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HBCUs serve different purposes for different people. For some students, who might otherwise have gone off to one of the Ivy League schools, they offer a nurturing sanctuary where young people can strengthen and hone great leadership skills. For others, whose higher education options are limited, these institutions help them build the skills necessary to successfully complete college-level coursework and compete effectively in the world.
The United Negro College Fund, which provides financial assistance to minority students and capacity-building services to member institutions, laid out an ABC Agenda for Higher Education on Wednesday during its National HBCU Week Conference. The agenda is a priority list of measures that UNCF plans to push to the next Congress and new president.
“Education begins with the ABCs, and so should making education policy,” said UNCF president and CEO Michael Lomax. “With the elections that will choose our leaders just 60 days away, this is a time to set the goals against which we can measure what we can accomplish starting next January.”
A stands for Access and Affordability. UNCF is calling for increases in Pell Grants and increased tax credits for college tuition. It is a well-documented fact that many students graduate from college with an exorbitantly high level of debt, sometimes for different reasons. “Hard economic times, rising college tuitions, and a tightening credit crunch spell trouble for low- and moderate-income families and students,” Lomax says. But in an anecdote that highlighted the serious financial dilemmas students can find themselves in, Rep. G.K. Butterfield (D-NC) spoke of how despite his having financed all of his youngest daughter’s college needs, including a car and an apartment, she still ended up $40,000 in debt. UNCF is lobbying for programs offered in middle and high school that will give students the financial literacy skills they need to begin saving for tuition and become thoughtful borrowers.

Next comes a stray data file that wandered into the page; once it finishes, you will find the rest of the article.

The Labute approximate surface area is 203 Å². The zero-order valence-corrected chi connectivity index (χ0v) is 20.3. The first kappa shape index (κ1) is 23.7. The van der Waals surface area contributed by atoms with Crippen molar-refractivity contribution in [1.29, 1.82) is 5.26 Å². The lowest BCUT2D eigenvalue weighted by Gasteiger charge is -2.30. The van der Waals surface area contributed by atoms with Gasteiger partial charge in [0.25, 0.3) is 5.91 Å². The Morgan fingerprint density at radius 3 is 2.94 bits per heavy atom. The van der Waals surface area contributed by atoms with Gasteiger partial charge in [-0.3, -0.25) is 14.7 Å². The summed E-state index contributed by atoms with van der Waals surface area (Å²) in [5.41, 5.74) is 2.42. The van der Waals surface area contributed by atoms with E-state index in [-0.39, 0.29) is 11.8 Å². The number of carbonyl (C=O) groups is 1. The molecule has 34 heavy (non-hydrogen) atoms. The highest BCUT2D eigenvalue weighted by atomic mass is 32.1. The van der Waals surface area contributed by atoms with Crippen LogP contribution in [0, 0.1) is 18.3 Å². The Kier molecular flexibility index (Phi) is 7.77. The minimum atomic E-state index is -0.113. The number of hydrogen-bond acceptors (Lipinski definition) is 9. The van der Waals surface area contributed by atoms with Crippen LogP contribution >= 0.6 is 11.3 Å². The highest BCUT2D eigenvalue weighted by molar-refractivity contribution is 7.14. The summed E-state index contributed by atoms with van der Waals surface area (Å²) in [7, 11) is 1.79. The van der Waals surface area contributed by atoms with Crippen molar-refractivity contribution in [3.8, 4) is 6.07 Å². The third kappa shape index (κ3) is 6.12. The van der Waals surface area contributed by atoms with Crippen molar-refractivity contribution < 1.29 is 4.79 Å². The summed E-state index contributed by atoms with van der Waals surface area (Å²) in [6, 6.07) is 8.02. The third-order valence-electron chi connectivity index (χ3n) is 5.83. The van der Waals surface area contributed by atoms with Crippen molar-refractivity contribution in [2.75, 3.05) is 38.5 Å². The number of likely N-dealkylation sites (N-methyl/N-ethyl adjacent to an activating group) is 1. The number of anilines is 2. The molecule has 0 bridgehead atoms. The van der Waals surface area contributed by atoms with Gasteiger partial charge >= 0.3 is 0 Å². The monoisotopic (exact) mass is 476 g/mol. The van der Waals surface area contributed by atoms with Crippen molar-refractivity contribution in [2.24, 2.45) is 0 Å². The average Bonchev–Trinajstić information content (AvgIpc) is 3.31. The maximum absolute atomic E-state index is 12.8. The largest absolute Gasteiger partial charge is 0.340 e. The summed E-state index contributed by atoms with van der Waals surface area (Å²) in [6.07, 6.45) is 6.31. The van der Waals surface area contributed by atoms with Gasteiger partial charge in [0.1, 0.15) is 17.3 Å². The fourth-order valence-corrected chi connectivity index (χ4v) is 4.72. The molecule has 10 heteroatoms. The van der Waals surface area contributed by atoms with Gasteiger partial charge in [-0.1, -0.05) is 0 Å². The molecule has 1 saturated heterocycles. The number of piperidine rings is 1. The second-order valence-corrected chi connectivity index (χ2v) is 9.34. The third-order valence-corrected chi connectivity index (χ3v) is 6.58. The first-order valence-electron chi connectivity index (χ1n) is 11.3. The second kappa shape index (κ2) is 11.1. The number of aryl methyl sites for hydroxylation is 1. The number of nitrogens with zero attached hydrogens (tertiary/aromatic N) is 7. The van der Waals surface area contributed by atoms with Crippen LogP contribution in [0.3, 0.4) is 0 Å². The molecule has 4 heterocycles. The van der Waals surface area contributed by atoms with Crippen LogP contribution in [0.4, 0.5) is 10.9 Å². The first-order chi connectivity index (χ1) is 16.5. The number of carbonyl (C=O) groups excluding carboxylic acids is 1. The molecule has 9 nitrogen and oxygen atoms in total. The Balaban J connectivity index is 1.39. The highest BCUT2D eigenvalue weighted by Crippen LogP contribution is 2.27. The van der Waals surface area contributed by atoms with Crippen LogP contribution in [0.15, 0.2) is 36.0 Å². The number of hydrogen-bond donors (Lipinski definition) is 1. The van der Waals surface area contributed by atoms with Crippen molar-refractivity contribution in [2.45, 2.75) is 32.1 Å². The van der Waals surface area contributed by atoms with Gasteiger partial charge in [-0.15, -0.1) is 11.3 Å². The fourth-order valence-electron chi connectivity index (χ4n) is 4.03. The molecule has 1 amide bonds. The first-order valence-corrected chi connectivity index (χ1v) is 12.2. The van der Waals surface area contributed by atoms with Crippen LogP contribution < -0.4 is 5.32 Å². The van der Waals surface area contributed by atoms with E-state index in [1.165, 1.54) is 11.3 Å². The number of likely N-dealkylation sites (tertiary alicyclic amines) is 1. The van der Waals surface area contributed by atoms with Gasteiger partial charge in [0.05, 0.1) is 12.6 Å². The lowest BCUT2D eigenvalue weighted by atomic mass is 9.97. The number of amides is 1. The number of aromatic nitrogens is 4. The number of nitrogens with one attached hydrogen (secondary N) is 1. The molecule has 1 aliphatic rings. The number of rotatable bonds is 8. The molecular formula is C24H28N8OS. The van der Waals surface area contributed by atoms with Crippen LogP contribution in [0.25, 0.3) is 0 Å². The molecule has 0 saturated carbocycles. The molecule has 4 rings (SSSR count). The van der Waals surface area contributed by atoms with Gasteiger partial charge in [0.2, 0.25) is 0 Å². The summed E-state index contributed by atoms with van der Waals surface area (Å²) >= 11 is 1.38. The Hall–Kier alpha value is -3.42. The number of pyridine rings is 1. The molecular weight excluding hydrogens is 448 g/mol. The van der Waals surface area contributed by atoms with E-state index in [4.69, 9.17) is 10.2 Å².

B is for Building Educational Capital. Lomax believes too many people undervalue HBCUs. “We need to remind the country, and keep reminding [it], of what a priceless asset it has in historically black colleges and universities,” he said, citing a recent National Science Foundation study that found that black PhDs in science and engineering are just as likely to come from HBCUs as from prestigious private colleges and state universities. Ironically, he added, NSF funded this study, but doesn’t provide nearly as much funding to HBCUs as it does to other institutions. “We need to make sure the nation understands the asset that it has in HBCUs and invests in them.”
Lastly, C is for Community Engagement, which UNCF says is needed to animate a new generation of young Americans to roll up their sleeves and get involved in such issues as poverty and health disparities. The organization is working with ServiceNation, a national grassroots movement to build public support for a national service act.
The Congressional Black Caucus has formed a House HBCU Caucus to help champion the cause of black colleges and universities in Congress. Its co-founder, Rep. Eddie Bernice Johnson (D-Texas), said
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